“I don’t know that they rise to the level that it is going to repel Trump loyalists from his candidacy,” Roe says. “Having served in a swing congressional seat for many years, he knows how to win tough races.”


Will psilocybin mushrooms be decriminalized across Michigan? No.

A few politicians and activists have made efforts to decriminalize psilocybin mushrooms and other naturally occurring psychedelics at the state level. This endeavor includes a group gathering signatures for a ballot proposal this November, as well as Senate Bill 449, introduced by state Sen. Jeff Irwin, a Democrat from Ann Arbor. The bill was still in committee at the time of publication.

Luke Londo is mayor pro tempore of Hazel Park, where mushrooms were decriminalized last September, along with other entheogens — naturally occurring psychedelic substances like ayahuasca and the peyote cactus, which have historically been used in spiritual or ritualistic contexts.

Londo champions their decriminalization and favors legalization as well. He has a rare position for an elected official; he’s open about his use of psilocybin mushrooms, which he says have helped treat his depression and anxiety.

Although it’s near and dear to him, he doubts the issue will make it to the House floor or the ballot in 2024. He says entheogens lack the “charm offensive” backed by monied interests that cannabis — first legalized for medical use in 2008 and subsequently for recreational purposes in 2018 — had.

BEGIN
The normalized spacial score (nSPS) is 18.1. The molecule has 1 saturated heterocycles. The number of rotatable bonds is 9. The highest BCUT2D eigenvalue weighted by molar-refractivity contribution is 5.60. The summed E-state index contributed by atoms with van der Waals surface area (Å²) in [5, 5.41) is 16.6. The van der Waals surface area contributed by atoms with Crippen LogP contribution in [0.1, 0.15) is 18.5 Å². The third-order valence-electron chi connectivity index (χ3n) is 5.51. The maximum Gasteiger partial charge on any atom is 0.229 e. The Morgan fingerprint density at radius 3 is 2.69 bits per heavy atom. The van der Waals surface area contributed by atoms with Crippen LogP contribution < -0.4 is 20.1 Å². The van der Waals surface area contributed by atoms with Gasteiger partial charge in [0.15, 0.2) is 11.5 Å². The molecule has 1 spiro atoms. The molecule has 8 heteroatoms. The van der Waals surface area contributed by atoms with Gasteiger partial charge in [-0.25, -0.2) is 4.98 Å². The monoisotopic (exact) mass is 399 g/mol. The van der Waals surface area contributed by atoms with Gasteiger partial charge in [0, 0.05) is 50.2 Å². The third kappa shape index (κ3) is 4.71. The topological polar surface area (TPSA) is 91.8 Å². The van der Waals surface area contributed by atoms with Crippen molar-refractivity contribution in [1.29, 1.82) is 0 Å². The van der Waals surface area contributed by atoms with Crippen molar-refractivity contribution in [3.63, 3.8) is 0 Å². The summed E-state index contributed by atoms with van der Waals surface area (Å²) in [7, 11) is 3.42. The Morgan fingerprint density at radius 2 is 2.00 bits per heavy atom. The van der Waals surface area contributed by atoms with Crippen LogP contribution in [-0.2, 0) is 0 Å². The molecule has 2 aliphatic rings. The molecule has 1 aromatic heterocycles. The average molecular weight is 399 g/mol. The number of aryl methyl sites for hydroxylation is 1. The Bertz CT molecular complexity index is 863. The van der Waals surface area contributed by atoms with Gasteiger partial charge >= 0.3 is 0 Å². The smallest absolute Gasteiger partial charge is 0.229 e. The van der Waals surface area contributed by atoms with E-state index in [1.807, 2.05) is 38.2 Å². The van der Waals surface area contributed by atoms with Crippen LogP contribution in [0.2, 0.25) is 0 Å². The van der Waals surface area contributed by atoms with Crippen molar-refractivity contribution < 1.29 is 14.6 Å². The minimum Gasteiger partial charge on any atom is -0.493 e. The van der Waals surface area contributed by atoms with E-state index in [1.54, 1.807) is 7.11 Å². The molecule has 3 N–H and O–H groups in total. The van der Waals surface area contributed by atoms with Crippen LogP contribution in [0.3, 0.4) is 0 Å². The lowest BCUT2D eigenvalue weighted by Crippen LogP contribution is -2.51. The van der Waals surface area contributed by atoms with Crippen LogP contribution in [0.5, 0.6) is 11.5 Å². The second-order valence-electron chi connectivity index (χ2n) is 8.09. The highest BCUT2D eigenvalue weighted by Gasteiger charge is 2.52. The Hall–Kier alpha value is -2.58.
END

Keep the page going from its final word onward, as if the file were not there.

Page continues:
“[They were] able to move the needle by introducing it lightly through medical. And then people were able to understand that it wasn’t this massive bogeyman that they’ve been telling us it was for the last multiple decades,” Londo says.

And it should be noted that cannabis dispensaries aren’t popular everywhere in metro Detroit — last November, Birmingham, Grosse Pointe Park, Rochester, and Keego Harbor all shot down proposals to allow recreational sales within their city limits. Londo says there’s even more stigma attached to psilocybin mushrooms.

“You would need to run a solid informational campaign, showcase the studies showing the massive benefits for not only medical use but spiritual use,” Londo says. “While I genuinely don’t believe that we’re going to see entheogens or psilocybin decriminalized next year, I could not hope more that I am completely wrong.”


This story is from the January 2024 issue of Hour Detroit magazine. Read more in our digital edition.